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An asteroid is any one of a large number of small solid objects 
in the SOLAR SYSTEM, sometimes called minor planets because
they orbit the Sun directly.  The vast majority are found in a
swarm called the asteroid belt, between the orbits of Mars and
Jupiter, at average distances of 2.1 to 3.3 ASTRONOMICAL UNITS
(AU) from the Sun.  They are given a number (and sometimes then 
named) when their orbits are well established.  More than 5,000 
such asteroids are now known, and many more have been sighted
at least once.  Numbered ones include about 38 to 45 Amor
asteroids, whose orbits intersect the orbit of Mars;  about 40
Apollo asteroids, whose orbits intersect the Earth's orbit;
about 6 Aten asteroids, with orbits smaller than the Earth's
orbit;  and about 96 Trojan asteroids, which precede or follow
Jupiter in its orbit.  One Apollo asteroid, now numbered 4581
and called Asclepius, passed within 800,000 km (500,000 mi) of
Earth in 1989--the closest approach of a large asteroid since
that of Hermes in 1937.
Asteroids range from many kilometers to a few meters or less in 
diameter.  The three largest, CERES, Pallas, and Vesta, are
about 785, 610, and 540 km (488, 379, and 336 mi) wide,
respectively.  Gaspra, an irregular asteroid about 20 km (12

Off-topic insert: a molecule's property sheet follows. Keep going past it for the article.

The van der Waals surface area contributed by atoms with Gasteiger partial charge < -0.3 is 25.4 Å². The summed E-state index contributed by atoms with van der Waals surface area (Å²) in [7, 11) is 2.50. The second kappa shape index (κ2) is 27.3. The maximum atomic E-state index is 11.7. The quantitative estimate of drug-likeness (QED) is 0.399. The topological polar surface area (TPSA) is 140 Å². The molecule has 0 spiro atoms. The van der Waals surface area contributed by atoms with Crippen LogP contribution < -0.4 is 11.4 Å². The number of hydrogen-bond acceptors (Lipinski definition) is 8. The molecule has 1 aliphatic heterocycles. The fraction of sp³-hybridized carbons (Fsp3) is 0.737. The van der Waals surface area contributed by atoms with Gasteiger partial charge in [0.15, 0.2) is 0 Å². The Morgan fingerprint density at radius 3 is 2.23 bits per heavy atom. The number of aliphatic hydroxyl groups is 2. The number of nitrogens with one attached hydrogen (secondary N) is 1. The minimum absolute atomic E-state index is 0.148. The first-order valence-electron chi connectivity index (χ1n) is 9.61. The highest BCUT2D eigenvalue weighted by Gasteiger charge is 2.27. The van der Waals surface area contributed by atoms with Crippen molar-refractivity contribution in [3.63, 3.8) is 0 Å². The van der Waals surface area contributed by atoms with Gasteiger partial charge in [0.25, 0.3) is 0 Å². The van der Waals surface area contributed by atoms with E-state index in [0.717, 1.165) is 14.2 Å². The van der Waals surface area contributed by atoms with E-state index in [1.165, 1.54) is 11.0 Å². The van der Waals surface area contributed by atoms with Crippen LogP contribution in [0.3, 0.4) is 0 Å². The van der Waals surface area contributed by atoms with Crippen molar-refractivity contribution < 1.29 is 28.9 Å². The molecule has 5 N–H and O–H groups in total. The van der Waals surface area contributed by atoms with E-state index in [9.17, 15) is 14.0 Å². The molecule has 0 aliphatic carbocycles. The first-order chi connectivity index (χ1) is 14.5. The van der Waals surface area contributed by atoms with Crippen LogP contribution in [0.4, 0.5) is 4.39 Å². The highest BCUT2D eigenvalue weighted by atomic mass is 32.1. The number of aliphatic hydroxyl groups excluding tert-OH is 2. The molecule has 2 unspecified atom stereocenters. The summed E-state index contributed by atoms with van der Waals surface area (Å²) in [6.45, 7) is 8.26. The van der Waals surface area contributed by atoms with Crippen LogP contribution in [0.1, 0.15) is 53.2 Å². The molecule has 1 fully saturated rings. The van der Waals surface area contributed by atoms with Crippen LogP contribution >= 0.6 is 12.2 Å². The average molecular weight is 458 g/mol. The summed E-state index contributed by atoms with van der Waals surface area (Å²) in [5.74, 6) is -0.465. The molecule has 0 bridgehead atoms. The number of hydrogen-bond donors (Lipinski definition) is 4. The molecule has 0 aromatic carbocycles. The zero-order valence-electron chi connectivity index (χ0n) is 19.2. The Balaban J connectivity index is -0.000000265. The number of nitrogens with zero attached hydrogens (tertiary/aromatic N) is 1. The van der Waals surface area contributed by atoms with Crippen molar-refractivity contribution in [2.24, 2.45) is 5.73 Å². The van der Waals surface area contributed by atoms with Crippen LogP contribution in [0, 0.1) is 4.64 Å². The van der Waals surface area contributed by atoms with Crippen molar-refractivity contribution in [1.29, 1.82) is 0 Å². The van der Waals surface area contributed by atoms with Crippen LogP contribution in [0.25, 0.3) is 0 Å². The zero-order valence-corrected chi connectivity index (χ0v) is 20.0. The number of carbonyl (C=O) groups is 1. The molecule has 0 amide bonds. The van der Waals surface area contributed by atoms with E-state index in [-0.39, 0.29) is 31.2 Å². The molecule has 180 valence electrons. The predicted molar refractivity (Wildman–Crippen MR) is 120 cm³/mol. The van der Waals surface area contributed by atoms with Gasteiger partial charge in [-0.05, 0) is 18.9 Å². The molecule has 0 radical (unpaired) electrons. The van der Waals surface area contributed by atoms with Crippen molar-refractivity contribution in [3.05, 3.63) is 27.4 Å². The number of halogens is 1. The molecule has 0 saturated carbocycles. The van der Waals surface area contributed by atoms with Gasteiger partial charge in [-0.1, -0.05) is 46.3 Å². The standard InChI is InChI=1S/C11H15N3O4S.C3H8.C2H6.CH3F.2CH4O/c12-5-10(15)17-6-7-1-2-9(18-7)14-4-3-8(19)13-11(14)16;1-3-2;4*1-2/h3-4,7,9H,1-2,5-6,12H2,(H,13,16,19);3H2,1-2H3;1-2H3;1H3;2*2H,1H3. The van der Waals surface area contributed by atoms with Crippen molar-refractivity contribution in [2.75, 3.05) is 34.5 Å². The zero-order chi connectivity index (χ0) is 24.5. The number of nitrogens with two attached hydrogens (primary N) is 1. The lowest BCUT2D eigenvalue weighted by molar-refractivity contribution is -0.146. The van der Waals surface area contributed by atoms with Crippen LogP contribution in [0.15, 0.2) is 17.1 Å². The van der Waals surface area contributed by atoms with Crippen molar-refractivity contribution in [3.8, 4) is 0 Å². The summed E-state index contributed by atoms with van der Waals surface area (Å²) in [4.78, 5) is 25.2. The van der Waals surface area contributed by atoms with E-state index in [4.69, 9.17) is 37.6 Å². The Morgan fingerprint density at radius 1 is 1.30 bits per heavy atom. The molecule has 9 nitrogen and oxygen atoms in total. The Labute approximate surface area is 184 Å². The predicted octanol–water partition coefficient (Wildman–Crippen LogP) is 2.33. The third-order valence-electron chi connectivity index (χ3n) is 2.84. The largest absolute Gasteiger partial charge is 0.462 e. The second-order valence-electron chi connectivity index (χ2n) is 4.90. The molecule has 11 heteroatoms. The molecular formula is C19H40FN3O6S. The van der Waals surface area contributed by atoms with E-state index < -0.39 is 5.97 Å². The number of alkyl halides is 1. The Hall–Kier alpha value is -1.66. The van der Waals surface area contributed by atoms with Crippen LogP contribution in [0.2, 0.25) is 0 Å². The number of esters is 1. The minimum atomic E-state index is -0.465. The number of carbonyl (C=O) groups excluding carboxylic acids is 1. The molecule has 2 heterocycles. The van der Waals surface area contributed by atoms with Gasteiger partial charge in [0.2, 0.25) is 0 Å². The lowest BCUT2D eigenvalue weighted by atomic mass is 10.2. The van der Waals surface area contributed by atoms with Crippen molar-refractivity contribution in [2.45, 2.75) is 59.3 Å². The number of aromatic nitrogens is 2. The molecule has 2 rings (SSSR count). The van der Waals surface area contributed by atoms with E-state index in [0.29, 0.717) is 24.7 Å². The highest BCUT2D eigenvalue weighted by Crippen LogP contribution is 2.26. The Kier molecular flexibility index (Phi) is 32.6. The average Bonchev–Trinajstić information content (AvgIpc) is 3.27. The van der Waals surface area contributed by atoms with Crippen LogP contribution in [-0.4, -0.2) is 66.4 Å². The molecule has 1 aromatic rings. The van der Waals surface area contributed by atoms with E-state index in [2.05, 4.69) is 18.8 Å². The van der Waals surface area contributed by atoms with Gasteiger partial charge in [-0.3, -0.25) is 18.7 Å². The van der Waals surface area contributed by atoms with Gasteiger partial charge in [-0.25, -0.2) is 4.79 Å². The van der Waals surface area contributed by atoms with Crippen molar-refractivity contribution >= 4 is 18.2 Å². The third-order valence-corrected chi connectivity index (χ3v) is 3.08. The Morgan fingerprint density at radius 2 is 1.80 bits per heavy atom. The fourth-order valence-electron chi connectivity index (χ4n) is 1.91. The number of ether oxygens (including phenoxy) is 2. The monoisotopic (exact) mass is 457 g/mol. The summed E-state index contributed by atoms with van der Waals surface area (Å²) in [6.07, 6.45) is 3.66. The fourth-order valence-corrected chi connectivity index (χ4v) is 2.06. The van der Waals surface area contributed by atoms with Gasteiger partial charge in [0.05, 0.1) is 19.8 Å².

mi) long on its largest axis, was the first to be photographed
at close range--by the space probe GALILEO in 1991, at a
distance of 1,600 km (1,000 mi).  Probes had earlier
photographed the two tiny moons of Mars, however, and it is
likely these also are asteroids, captured by that planet's
gravitational field.
Asteroids are thought to be remnants of the early solar system
that never grew to planetary size.  Collisions between such
objects must have been numerous in those early times.  Most of
the asteroids seen at present are probably fragments of
once-larger ones, as indicated by their irregular shape.  While 
some of those found in the inner solar system may be burned-out 
comets, most probably have compositions in the general range
found in meteorites.
Collisions of larger asteroids with the Earth have been
implicated in mass EXTINCTIONS over geological time, as well as 
with the onset of an ice age about 2.3 million years ago.  Some 
interest has been expressed in planning ways to avert future
cataclysmic encounters with the Earth.

Lawrence Grossman
Bibliography:  Binzel, R. P., et al., Asteroids II (1990);
Cunningham, C., Introduction to Asteroids (1987).
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